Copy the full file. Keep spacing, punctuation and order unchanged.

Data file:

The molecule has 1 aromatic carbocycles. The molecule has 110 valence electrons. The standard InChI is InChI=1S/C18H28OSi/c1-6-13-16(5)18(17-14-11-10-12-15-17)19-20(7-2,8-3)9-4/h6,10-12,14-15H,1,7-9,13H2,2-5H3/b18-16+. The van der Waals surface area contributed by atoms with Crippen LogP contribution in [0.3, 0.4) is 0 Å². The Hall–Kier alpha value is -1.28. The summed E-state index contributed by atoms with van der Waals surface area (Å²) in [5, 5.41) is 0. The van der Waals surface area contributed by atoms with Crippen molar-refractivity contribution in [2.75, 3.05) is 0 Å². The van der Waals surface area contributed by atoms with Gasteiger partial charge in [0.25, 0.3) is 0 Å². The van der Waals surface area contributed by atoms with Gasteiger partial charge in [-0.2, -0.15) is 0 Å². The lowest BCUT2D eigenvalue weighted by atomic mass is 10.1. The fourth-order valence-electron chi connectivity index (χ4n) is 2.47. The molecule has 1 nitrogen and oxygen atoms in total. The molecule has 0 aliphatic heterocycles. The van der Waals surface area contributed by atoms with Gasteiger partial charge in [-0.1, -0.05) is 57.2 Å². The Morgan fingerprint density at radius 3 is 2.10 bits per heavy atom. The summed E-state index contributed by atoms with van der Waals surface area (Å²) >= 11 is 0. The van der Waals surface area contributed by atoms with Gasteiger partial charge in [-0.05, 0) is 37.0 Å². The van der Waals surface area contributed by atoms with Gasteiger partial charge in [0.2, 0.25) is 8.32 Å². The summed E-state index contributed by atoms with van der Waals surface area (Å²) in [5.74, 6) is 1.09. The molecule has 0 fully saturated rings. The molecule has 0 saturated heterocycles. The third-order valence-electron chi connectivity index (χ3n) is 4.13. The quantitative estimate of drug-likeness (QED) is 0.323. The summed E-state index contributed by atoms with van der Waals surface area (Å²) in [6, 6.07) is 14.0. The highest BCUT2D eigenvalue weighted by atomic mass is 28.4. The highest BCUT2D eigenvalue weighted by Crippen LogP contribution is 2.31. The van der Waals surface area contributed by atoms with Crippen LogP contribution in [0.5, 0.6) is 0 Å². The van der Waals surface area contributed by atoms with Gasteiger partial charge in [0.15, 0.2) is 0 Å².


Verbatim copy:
The molecule has 1 aromatic carbocycles. The molecule has 110 valence electrons. The standard InChI is InChI=1S/C18H28OSi/c1-6-13-16(5)18(17-14-11-10-12-15-17)19-20(7-2,8-3)9-4/h6,10-12,14-15H,1,7-9,13H2,2-5H3/b18-16+. The van der Waals surface area contributed by atoms with Crippen LogP contribution in [0.3, 0.4) is 0 Å². The Hall–Kier alpha value is -1.28. The summed E-state index contributed by atoms with van der Waals surface area (Å²) in [5, 5.41) is 0. The van der Waals surface area contributed by atoms with Crippen molar-refractivity contribution in [2.75, 3.05) is 0 Å². The van der Waals surface area contributed by atoms with Gasteiger partial charge in [0.25, 0.3) is 0 Å². The van der Waals surface area contributed by atoms with Gasteiger partial charge in [-0.2, -0.15) is 0 Å². The lowest BCUT2D eigenvalue weighted by atomic mass is 10.1. The fourth-order valence-electron chi connectivity index (χ4n) is 2.47. The molecule has 1 nitrogen and oxygen atoms in total. The molecule has 0 aliphatic heterocycles. The van der Waals surface area contributed by atoms with Gasteiger partial charge in [-0.1, -0.05) is 57.2 Å². The Morgan fingerprint density at radius 3 is 2.10 bits per heavy atom. The summed E-state index contributed by atoms with van der Waals surface area (Å²) >= 11 is 0. The van der Waals surface area contributed by atoms with Gasteiger partial charge in [-0.05, 0) is 37.0 Å². The van der Waals surface area contributed by atoms with Gasteiger partial charge in [0.2, 0.25) is 8.32 Å². The summed E-state index contributed by atoms with van der Waals surface area (Å²) in [5.74, 6) is 1.09. The molecule has 0 fully saturated rings. The molecule has 0 saturated heterocycles. The third-order valence-electron chi connectivity index (χ3n) is 4.13. The quantitative estimate of drug-likeness (QED) is 0.323. The summed E-state index contributed by atoms with van der Waals surface area (Å²) in [6, 6.07) is 14.0. The highest BCUT2D eigenvalue weighted by atomic mass is 28.4. The highest BCUT2D eigenvalue weighted by Crippen LogP contribution is 2.31. The van der Waals surface area contributed by atoms with Crippen LogP contribution in [0.5, 0.6) is 0 Å². The van der Waals surface area contributed by atoms with Gasteiger partial charge in [0.15, 0.2) is 0 Å².